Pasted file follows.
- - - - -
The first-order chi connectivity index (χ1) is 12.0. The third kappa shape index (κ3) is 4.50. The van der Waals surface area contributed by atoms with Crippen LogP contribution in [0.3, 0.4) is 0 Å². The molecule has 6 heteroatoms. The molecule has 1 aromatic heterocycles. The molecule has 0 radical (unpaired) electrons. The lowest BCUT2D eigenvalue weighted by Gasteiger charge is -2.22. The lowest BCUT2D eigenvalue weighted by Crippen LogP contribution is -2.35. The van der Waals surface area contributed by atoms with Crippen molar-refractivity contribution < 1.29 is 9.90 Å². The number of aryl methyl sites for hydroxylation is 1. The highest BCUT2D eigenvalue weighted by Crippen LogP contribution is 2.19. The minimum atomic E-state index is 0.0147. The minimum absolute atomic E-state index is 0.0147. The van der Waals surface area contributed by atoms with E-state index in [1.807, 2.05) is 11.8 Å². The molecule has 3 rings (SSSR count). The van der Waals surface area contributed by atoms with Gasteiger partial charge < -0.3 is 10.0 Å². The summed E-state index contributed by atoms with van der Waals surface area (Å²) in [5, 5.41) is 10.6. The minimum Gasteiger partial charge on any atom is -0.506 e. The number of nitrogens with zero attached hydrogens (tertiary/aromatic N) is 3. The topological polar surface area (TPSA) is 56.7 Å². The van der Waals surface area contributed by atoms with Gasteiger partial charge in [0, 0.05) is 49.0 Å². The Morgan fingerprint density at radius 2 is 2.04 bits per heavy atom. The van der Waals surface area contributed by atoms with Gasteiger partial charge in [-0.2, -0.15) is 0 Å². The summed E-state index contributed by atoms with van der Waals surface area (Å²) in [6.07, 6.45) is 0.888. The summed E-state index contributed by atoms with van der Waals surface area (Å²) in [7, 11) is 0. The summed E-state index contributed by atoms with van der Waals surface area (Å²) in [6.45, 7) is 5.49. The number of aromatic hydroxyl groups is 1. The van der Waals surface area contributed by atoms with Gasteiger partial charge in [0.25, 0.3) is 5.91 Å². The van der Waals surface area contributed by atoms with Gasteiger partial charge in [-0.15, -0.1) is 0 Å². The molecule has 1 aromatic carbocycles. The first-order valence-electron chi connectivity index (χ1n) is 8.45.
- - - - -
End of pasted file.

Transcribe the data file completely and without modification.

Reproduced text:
The first-order chi connectivity index (χ1) is 12.0. The third kappa shape index (κ3) is 4.50. The van der Waals surface area contributed by atoms with Crippen LogP contribution in [0.3, 0.4) is 0 Å². The molecule has 6 heteroatoms. The molecule has 1 aromatic heterocycles. The molecule has 0 radical (unpaired) electrons. The lowest BCUT2D eigenvalue weighted by Gasteiger charge is -2.22. The lowest BCUT2D eigenvalue weighted by Crippen LogP contribution is -2.35. The van der Waals surface area contributed by atoms with Crippen molar-refractivity contribution < 1.29 is 9.90 Å². The number of aryl methyl sites for hydroxylation is 1. The highest BCUT2D eigenvalue weighted by Crippen LogP contribution is 2.19. The minimum atomic E-state index is 0.0147. The minimum absolute atomic E-state index is 0.0147. The van der Waals surface area contributed by atoms with E-state index in [1.807, 2.05) is 11.8 Å². The molecule has 3 rings (SSSR count). The van der Waals surface area contributed by atoms with Gasteiger partial charge < -0.3 is 10.0 Å². The summed E-state index contributed by atoms with van der Waals surface area (Å²) in [5, 5.41) is 10.6. The minimum Gasteiger partial charge on any atom is -0.506 e. The number of nitrogens with zero attached hydrogens (tertiary/aromatic N) is 3. The topological polar surface area (TPSA) is 56.7 Å². The van der Waals surface area contributed by atoms with Gasteiger partial charge in [0, 0.05) is 49.0 Å². The Morgan fingerprint density at radius 2 is 2.04 bits per heavy atom. The van der Waals surface area contributed by atoms with Gasteiger partial charge in [-0.2, -0.15) is 0 Å². The summed E-state index contributed by atoms with van der Waals surface area (Å²) in [6.07, 6.45) is 0.888. The summed E-state index contributed by atoms with van der Waals surface area (Å²) in [7, 11) is 0. The summed E-state index contributed by atoms with van der Waals surface area (Å²) in [6.45, 7) is 5.49. The number of aromatic hydroxyl groups is 1. The van der Waals surface area contributed by atoms with Gasteiger partial charge in [0.25, 0.3) is 5.91 Å². The van der Waals surface area contributed by atoms with Gasteiger partial charge in [-0.15, -0.1) is 0 Å². The molecule has 1 aromatic carbocycles. The first-order valence-electron chi connectivity index (χ1n) is 8.45.